Obesity, an accumulation of excess body fat, can have a variety of causes. Eating too much of the wrong things can often play a part, as can a lack of exercise. Obesity can also result from a metabolic disorder, e.g. a malfunction of the thyroid gland. If a person is seriously overweight, they run a high risk of contracting further diseases, including cardiovascular problems, high blood pressure, diabetes, arteriosclerosis and degenerative spinal diseases.
Normally, the first step towards treating obesity is to make lasting changes to the patient’s diet. A comprehensive dietary plan is compiled, as is an exercise regime that involves increased energy expenditure to lower body fat. In addition, psychotherapy may support the patient in implementing these lifestyle changes.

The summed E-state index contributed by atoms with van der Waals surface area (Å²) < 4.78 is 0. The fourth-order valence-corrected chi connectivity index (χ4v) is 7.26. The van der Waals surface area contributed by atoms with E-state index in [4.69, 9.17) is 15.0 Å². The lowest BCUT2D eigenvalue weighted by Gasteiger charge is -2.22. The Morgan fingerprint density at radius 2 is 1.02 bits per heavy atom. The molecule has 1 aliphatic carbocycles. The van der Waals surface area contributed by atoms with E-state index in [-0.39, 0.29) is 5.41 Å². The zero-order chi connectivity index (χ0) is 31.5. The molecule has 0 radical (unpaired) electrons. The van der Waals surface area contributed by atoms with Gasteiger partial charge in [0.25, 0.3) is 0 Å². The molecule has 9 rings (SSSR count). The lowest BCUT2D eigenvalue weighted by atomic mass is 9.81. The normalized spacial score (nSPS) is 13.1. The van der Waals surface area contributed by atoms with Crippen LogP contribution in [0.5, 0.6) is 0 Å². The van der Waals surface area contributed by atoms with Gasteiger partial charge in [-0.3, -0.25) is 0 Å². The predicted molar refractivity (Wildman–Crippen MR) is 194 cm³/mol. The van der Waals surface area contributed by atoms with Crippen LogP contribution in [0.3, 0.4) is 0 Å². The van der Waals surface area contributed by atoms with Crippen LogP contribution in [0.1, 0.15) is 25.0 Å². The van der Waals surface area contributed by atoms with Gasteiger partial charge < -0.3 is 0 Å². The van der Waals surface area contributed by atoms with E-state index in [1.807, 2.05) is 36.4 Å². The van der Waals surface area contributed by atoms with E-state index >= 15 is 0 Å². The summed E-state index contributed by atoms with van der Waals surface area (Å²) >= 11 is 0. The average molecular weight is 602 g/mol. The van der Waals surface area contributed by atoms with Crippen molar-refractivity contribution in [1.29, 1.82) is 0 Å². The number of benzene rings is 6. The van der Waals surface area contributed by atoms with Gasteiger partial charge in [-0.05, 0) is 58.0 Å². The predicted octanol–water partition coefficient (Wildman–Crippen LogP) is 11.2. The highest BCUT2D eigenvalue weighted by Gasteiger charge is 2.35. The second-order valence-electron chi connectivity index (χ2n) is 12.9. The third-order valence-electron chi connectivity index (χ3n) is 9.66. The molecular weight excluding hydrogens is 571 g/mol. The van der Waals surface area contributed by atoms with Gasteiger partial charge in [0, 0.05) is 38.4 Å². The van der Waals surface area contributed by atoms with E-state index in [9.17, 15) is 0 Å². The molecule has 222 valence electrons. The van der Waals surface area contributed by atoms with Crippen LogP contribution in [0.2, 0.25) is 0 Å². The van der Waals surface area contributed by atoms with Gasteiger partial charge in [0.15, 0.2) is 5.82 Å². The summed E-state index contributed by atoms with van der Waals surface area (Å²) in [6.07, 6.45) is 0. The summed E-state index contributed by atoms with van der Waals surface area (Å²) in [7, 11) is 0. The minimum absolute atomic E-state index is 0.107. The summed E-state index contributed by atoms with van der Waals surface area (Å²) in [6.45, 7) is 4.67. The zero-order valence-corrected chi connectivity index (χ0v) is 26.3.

If these treatment methods prove unsuccessful, surgery may be an option – typical procedures include gastric band, gastric sleeve or gastric bypass surgery. These reduce the size of the stomach so that it no longer holds as much food. Other procedures, such as biliopancreatic diversion, bring about weight loss as a result of malabsorption. Any kind of weight loss surgery requires long-term and regular monitoring of patients. After significant weight loss, many patients choose to undergo plastic surgery to tighten their skin. The most common procedures involve tightening the abdominal wall or the skin of the upper arms and thighs.